Damili – Red clay crafts
Damili is the Ilocano term for molding. This terra-cotta or red-clay craft is one of the traditional industries that Vigan is known for. It has existed since the 19th century and is still done in homes within several of Vigan’s barangays. Local and foreign visitors who wish to see how this craft is done may visit the barangays of Ayusan Sur, Barraca, Bulala, Paratong, Paoa, Pong-ol and Salindeg. Of these barangays, Bulala is most known for damili-making and, therefore, most visited.
Damili-makers and residents of these barangays use the Bantog clay in making their terracotta products. This particular clay is found in plenty around the Vigan hills, where their barangays are situated. Damili-making is not only a cottage industry, it also an activity that the whole Vigan family in these barangays do together. From the youngest to the eldest, male and female, family members assist each other from the gathering of the materials to the molding, firing and storing of the terracotta creations. Even extended families make themselves available to be of help to each other in any of the stages of the damili-making.
Together they produce traditional cooking stoves, which use charcoal or firewood for fuel; cooking pots; water vessels; basins for water and animal feeds; plant pots; pipes for wells; decorative pottery and roof tiles. In the seventies and eighties, Vigan roof tiles were at the height of their popularity as a choice construction material. Its use in a structure connotes a sense of being old-rich or belonging to the class of people that have enjoyed the good life for generations. This perception was due to the damili’s use in the ancestral homes in Vigan and the patronage of this tile by the Marcos family, who headed the country from the late sixties to the eighties. The Marcos family incorporated the used of this construction material in most of the buildings they commissioned, most notable of which are the restored Sarrat Church and the Fort Ilocandia in Ilocos Norte.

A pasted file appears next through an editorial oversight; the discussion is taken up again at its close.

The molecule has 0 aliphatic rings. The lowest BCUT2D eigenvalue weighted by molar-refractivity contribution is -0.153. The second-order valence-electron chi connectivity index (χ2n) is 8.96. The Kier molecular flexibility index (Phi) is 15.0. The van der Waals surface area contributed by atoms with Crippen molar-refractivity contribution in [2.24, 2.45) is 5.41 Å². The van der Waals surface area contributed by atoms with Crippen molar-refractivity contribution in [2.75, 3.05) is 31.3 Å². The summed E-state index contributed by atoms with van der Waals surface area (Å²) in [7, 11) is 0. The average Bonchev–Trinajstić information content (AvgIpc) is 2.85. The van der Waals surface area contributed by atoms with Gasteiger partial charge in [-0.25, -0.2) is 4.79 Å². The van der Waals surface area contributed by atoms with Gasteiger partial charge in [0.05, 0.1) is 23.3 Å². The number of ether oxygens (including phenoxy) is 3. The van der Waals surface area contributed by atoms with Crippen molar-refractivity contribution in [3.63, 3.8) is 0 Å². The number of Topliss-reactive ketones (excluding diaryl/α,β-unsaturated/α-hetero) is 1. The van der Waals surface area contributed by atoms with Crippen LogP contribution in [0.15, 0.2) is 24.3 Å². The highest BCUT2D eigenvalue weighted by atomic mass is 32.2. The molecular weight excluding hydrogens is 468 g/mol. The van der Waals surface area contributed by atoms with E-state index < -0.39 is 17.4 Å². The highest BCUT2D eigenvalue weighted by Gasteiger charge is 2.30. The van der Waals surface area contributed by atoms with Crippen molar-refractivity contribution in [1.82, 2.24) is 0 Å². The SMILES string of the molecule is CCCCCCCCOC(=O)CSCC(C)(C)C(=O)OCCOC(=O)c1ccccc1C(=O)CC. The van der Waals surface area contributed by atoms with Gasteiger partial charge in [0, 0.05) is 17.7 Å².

During this period of great demand, the damili craftsmen of Vigan concentrated on making red-clay tiles to meet the demand. The production of other traditional damili products were set aside and not practiced by the craftsmen who have just commenced their damili-making at that time. At present, damili-making is still thriving and young craftsmen are intent on preserving the craft and promoting the spread of damili production outside of the seven barangays. They have continued to share their techniques, and in so doing, are able to compare and prove that Vigan’s damili products are stronger and not prone to cracking even when exposed to air and sun, owing to its better clay.